The NTSB submitted safety recommendations to NHTSA based on the findings in the study. The report recommended that manufacturers limit the angle of inclination allowable in a reclining seat to no greater than the maximum angle that can safely be used in combination with a seatbelt. The report further requested that NHTSA determined to what degree a seatback could be reclined and still allow an occupant to be properly and safely restrained by a lap/shoulder belt combination. In March 1989, over 15 years ago, the NTSB stated that:
• Warnings and owner’s manuals are not effective for preventing passengers from misusing lap/shoulder belts and reclining seats;
• It is not known at what point the lap/shoulder belt becomes dangerous with reclined seats; and
• Testing is required to determine the safe limits of reclined seats.
NHTSA also noted that “it is likely that most people who ride with the seatback reclined are not aware of the associated risks; they are simply using the added comfort the reclining seatback affords.” In response to NHTSA’s initial position and NTSB’s findings, the auto manufacturers claim that the owner’s manuals effectively “discourage” the use of reclined seats while a vehicle is in motion, and that “common sense” indicates that an upright seat is safer than a reclined one. Clearly, the industry’s response was to blame the motoring public and ignore the problem.
It is shameful that the automobile industry has taken this position. There are ways for the industry to address this dangerous problem. A simple warning that points out the danger of reclining seats can be inexpensively incorporated into a vehicle design, and yet it would convey the needed information to alert the passengers of the danger. A warning label can be the first step towards educating the public. But a warning would be unnecessary if the industry would start designing its restraint system in such a manner to alleviate the problem. For example, GM has incorporated into some of its current vehicles, such as the Trailblazer, a seat design that mounts the seatbelt system within the seat itself. Known as the “all belts to seat,” this design allows the shoulder harness to stay in position even when the occupant reclines the seat. Another design incorporates an interlock within a vehicle’s gearshift, preventing the driver from putting the car in gear if a seatback is reclined. Interlocks are not yet used in any vehicles. Automakers could also add a device that would warn the vehicle passengers of the hazards of reclined seats. In fact, years ago, a major manufacturer of seatbelts patented a device that would give a visual or audible warning if a passenger were to recline his seat to a dangerous degree.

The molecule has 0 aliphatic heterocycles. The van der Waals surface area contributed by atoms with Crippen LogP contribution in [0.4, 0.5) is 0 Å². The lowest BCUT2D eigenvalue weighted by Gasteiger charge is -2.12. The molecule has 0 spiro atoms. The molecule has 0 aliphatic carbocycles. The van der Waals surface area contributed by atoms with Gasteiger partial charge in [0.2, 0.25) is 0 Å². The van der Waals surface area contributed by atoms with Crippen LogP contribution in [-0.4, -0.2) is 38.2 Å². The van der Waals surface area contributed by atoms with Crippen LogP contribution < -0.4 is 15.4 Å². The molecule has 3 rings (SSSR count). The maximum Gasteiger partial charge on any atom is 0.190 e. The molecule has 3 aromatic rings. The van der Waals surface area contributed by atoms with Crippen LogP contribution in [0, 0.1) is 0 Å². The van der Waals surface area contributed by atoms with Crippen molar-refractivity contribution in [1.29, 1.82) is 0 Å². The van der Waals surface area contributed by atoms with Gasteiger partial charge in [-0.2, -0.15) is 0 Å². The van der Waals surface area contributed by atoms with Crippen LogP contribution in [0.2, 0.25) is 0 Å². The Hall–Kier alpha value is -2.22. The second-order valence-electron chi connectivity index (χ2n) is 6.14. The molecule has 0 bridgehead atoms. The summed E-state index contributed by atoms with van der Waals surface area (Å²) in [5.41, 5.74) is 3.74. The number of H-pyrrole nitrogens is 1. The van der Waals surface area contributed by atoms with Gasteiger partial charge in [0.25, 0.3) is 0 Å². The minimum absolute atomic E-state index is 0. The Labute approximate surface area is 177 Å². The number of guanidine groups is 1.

People are being needlessly injured and killed as a result of the automobile industry’s inaction on this subject. The industry knows that the motoring public does not understand or recognize the danger of reclining the seat while the vehicle is in motion. The industry knows that millions of families drive millions of miles on the road every year. The industry knows that the occupants in their vehicles will recline their seats to take naps, and by doing so, face great risk of serious injury or death in an accident. Yet, the automobile manufacturers turn a blind eye to this danger even though there are simple approaches they could take to educate the public and prevent such needless injuries and deaths each year.